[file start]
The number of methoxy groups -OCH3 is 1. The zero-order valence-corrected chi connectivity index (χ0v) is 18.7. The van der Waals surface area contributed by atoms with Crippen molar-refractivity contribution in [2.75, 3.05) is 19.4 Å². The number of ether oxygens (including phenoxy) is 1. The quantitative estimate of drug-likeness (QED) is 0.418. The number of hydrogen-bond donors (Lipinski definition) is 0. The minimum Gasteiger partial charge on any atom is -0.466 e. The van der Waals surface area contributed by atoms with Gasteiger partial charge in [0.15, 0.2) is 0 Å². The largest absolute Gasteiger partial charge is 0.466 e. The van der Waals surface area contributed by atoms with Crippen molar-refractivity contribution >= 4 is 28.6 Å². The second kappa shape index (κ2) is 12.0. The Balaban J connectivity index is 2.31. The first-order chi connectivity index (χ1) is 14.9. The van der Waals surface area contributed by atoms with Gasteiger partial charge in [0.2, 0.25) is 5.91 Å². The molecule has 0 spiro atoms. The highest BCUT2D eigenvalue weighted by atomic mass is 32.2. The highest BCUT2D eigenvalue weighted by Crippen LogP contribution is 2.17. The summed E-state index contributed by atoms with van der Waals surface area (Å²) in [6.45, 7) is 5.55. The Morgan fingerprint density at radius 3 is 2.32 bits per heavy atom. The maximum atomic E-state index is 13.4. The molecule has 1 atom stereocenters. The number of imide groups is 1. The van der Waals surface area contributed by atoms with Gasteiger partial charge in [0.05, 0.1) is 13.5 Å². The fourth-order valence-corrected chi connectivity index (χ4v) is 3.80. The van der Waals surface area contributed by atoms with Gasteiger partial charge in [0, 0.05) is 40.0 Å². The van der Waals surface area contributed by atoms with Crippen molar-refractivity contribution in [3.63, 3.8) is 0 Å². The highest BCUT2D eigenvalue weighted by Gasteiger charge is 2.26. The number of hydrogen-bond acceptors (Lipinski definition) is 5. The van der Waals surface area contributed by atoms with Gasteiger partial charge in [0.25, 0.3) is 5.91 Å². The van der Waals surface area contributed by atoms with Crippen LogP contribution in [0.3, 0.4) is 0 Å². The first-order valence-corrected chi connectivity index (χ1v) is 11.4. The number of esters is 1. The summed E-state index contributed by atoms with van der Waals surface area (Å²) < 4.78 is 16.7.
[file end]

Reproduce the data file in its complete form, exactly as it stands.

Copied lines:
The number of methoxy groups -OCH3 is 1. The zero-order valence-corrected chi connectivity index (χ0v) is 18.7. The van der Waals surface area contributed by atoms with Crippen molar-refractivity contribution in [2.75, 3.05) is 19.4 Å². The number of ether oxygens (including phenoxy) is 1. The quantitative estimate of drug-likeness (QED) is 0.418. The number of hydrogen-bond donors (Lipinski definition) is 0. The minimum Gasteiger partial charge on any atom is -0.466 e. The van der Waals surface area contributed by atoms with Gasteiger partial charge in [0.15, 0.2) is 0 Å². The largest absolute Gasteiger partial charge is 0.466 e. The van der Waals surface area contributed by atoms with Crippen molar-refractivity contribution >= 4 is 28.6 Å². The second kappa shape index (κ2) is 12.0. The Balaban J connectivity index is 2.31. The first-order chi connectivity index (χ1) is 14.9. The van der Waals surface area contributed by atoms with Gasteiger partial charge in [0.2, 0.25) is 5.91 Å². The molecule has 0 spiro atoms. The highest BCUT2D eigenvalue weighted by atomic mass is 32.2. The highest BCUT2D eigenvalue weighted by Crippen LogP contribution is 2.17. The summed E-state index contributed by atoms with van der Waals surface area (Å²) in [6.45, 7) is 5.55. The Morgan fingerprint density at radius 3 is 2.32 bits per heavy atom. The maximum atomic E-state index is 13.4. The molecule has 1 atom stereocenters. The number of imide groups is 1. The van der Waals surface area contributed by atoms with Gasteiger partial charge in [0.05, 0.1) is 13.5 Å². The fourth-order valence-corrected chi connectivity index (χ4v) is 3.80. The van der Waals surface area contributed by atoms with Gasteiger partial charge in [0, 0.05) is 40.0 Å². The van der Waals surface area contributed by atoms with Crippen molar-refractivity contribution in [3.63, 3.8) is 0 Å². The highest BCUT2D eigenvalue weighted by Gasteiger charge is 2.26. The number of hydrogen-bond acceptors (Lipinski definition) is 5. The van der Waals surface area contributed by atoms with Gasteiger partial charge in [0.25, 0.3) is 5.91 Å². The van der Waals surface area contributed by atoms with Crippen LogP contribution in [0.3, 0.4) is 0 Å². The first-order valence-corrected chi connectivity index (χ1v) is 11.4. The number of esters is 1. The summed E-state index contributed by atoms with van der Waals surface area (Å²) < 4.78 is 16.7.